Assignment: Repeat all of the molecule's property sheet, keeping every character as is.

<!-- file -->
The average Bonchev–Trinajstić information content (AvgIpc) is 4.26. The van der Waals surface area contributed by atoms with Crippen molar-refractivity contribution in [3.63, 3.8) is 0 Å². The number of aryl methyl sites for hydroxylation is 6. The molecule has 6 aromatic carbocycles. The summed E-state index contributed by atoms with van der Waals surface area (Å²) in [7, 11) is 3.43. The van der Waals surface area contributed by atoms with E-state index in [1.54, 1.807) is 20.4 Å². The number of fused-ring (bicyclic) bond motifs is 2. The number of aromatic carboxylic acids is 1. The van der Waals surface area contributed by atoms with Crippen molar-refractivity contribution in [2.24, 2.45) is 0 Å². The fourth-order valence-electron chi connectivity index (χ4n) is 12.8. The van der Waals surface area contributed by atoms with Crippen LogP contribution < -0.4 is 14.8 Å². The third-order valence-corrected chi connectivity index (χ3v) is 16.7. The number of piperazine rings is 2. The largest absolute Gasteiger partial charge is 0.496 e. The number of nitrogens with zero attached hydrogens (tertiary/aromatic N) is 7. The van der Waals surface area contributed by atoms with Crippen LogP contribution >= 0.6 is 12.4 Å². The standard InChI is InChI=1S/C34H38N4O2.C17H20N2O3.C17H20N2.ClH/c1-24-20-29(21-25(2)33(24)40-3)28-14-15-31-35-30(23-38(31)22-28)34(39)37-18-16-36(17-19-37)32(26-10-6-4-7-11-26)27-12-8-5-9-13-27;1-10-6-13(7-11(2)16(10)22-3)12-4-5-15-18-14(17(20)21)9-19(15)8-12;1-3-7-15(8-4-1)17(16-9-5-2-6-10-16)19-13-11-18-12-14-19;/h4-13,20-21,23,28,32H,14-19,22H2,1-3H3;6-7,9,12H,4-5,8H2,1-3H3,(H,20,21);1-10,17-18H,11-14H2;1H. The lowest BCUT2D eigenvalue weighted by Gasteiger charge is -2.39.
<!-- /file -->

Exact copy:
The average Bonchev–Trinajstić information content (AvgIpc) is 4.26. The van der Waals surface area contributed by atoms with Crippen molar-refractivity contribution in [3.63, 3.8) is 0 Å². The number of aryl methyl sites for hydroxylation is 6. The molecule has 6 aromatic carbocycles. The summed E-state index contributed by atoms with van der Waals surface area (Å²) in [7, 11) is 3.43. The van der Waals surface area contributed by atoms with E-state index in [1.54, 1.807) is 20.4 Å². The number of fused-ring (bicyclic) bond motifs is 2. The number of aromatic carboxylic acids is 1. The van der Waals surface area contributed by atoms with Crippen molar-refractivity contribution in [2.24, 2.45) is 0 Å². The fourth-order valence-electron chi connectivity index (χ4n) is 12.8. The van der Waals surface area contributed by atoms with Crippen LogP contribution < -0.4 is 14.8 Å². The third-order valence-corrected chi connectivity index (χ3v) is 16.7. The number of piperazine rings is 2. The largest absolute Gasteiger partial charge is 0.496 e. The number of nitrogens with zero attached hydrogens (tertiary/aromatic N) is 7. The van der Waals surface area contributed by atoms with Crippen LogP contribution >= 0.6 is 12.4 Å². The standard InChI is InChI=1S/C34H38N4O2.C17H20N2O3.C17H20N2.ClH/c1-24-20-29(21-25(2)33(24)40-3)28-14-15-31-35-30(23-38(31)22-28)34(39)37-18-16-36(17-19-37)32(26-10-6-4-7-11-26)27-12-8-5-9-13-27;1-10-6-13(7-11(2)16(10)22-3)12-4-5-15-18-14(17(20)21)9-19(15)8-12;1-3-7-15(8-4-1)17(16-9-5-2-6-10-16)19-13-11-18-12-14-19;/h4-13,20-21,23,28,32H,14-19,22H2,1-3H3;6-7,9,12H,4-5,8H2,1-3H3,(H,20,21);1-10,17-18H,11-14H2;1H. The lowest BCUT2D eigenvalue weighted by Gasteiger charge is -2.39.